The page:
One day there was a very important race-meeting, and all the animals collected at the usual place. But the minute Torto arrived they simply walked away. Simply got up and walked away. Torto sat on the race-track and stared after them. He felt really left out.

"Perhaps," he thought sadly, "it would be better if I had a skin. I mightn't be able to run then, but at least I would have friends. I have no friends. Besides, after all this practice, I would still be able to run quite fast."

But as soon as he said that he felt angry with himself.

"No!" he cried. "They are snobs. I shall go on winning their races in spite of them. I shall teach them a lesson."

And he got up from where he was sitting and followed them. He found them all in one place, under a tree. And the races were being run.

"Hey!" he called as he came up to them. "What about me?"

But at that moment, Tiger held up a sign in front of him. On the sign, Torto read: "Creatures without skins are not allowed to enter." Torto went home and brooded. God came up to him. "Well, Torto," said God kindly, "would you like a skin yet?" Torto thought deeply.

"Yes," he said at last, "I would like a skin. But only a very special sort of skin."

"And what sort of a skin is that?" asked God.

"I would like," said Torto, "a skin that I can put on, or take off, just whenever I please." God frowned.

"I'm afraid," he said. "I have none like that." "Then make one," replied Torto. "You're God." God went away and came back within an hour. "Do you want a beautiful skin?" he asked. "Or do you mind if it's very ugly?"

"I don't care what sort of a skin it is," said Torto, "so long as I can take it off and put it back on again just whenever I please."

God went away again, and again came back within an hour.

"Here it is. That's the best I can do."

"What's this!" cried Torto. "But it's horrible!" "Take it or leave it," said God, and walked away. Torto examined the skin. It was tough, rough, and stiff.

"It's like a coconut," he said. "With holes in it."

And so it was. Only it was shiny. When he tried it on, he found it quite snug. It had only one disadvantage. He could move only very slowly in it.

"What's the hurry?" he said to himself then. "When it comes to moving, who can move faster than me?"

And he laughed. Suddenly he felt delighted. Away he went to where the animals were still running their races.

As he came near to them, he began to think that perhaps his skin was a little rough and ready. But he checked himself:

"Why should I dress up for them?" he said. "This rough old thing will do. The races are the important thing."

Tiger lowered his notice and stared in dismay as Torto swaggered past him. All the animals were now turning and staring, nudging each other, and turning, and staring.

"That's a change, anyway," thought Torto.

Then, as usual, he entered for all the races.

The animals began to talk and laugh among themselves as they pictured Torto trying to run in his heavy new clumsy skin.

"He'll look silly, and then how we'll laugh." And they all laughed.

But when he took his skin off at the starting-post, their laughs turned to frowns.

He won all the races, then climbed back into his skin to collect the prizes. He strutted in front of all the animals.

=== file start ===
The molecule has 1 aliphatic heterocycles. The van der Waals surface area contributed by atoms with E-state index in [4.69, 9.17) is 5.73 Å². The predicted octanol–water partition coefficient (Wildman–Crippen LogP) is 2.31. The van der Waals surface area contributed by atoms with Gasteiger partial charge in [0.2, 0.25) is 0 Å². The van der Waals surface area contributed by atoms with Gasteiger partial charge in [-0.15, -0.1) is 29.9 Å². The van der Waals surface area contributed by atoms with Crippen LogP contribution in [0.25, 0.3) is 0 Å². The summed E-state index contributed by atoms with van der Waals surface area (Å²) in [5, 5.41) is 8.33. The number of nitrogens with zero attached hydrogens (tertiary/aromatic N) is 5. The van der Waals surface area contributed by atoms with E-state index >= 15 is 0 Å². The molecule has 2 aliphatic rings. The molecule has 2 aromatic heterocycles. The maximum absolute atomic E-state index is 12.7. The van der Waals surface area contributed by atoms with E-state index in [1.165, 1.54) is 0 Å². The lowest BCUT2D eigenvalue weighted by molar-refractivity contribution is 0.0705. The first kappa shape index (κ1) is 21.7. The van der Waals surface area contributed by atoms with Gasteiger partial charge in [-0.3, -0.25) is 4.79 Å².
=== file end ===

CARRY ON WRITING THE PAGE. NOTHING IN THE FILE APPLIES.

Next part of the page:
"Now it's my turn to be snobbish," he said to himself.

Then he went home, took off his skin, and slept sweetly. Life was perfect for him.

This went on for many years. But though the animals would now speak to him, they remembered what he had been. That didn't worry Torto, however. He became very fond of his skin. He began to keep it on at night when he came home after the races. He began to do everything in it, except actually race. He crept around slowly, smiling at the leaves, letting the days pass.

There came a time when there were no races for several weeks. During all this time Torto never took his skin off once. Until, when the first race came round at last, he found he could not take his skin off at all, no matter how he pushed and pulled. He was stuck inside it. He strained and squeezed and gasped, but it was no use. He was stuck.

However, he had already entered for all the races, so he had to run.

He lined up, in his skin, at the start, alongside Hare, Greyhound, Cheetah and Ostrich. They were all great runners, but usually he could beat the lot of them easily. The crowd stood agog.

"Perhaps," Torto was thinking, "my skin won't make much difference. I've never really tried to run my very fastest in it."

The starter's pistol cracked, and away went Grey- hound, Hare, Cheetah and Ostrich, neck and neck.

Where was Torto?

The crowd roared with laughter.

Torto had fallen on his face and had not moved an inch. At his first step, cumbered by his stiff, heavy skin, he had fallen on his face. But he tried. He climbed back on to his feet and made one stride, slowly, then a second stride, and was just about to make a third when the race was over and Cheetah had won. Torto had moved not quite three paces. How the crowd laughed!

And so it was with all the races. In no one race did Torto manage to make more than three steps, before it was over.

The crowd was enjoying itself. Torto was weeping with shame After the last race, he turned to crawl home. He only them wanted to hide. But though the other animals had let him go off alone when he had the prizes, now they came alongside him, in a laughing, mocking crowd.

"Who's the slowest of all the creatures?" they shouted.

"Torto is!"

"Who's the slowest of all the creatures?"

"Torto is!" all the way home.

After that, Torto tried to keep himself out of sight, but the other animals never let him rest. Whenever any of them chanced to see him, they would shout at the tops of their voices: "Who's the slowest of all the creatures?"

And every other creature within, hearing would answer, at the tops of their voices:

"Torto is!"

And that is how Torto came to be known as "Tortoise".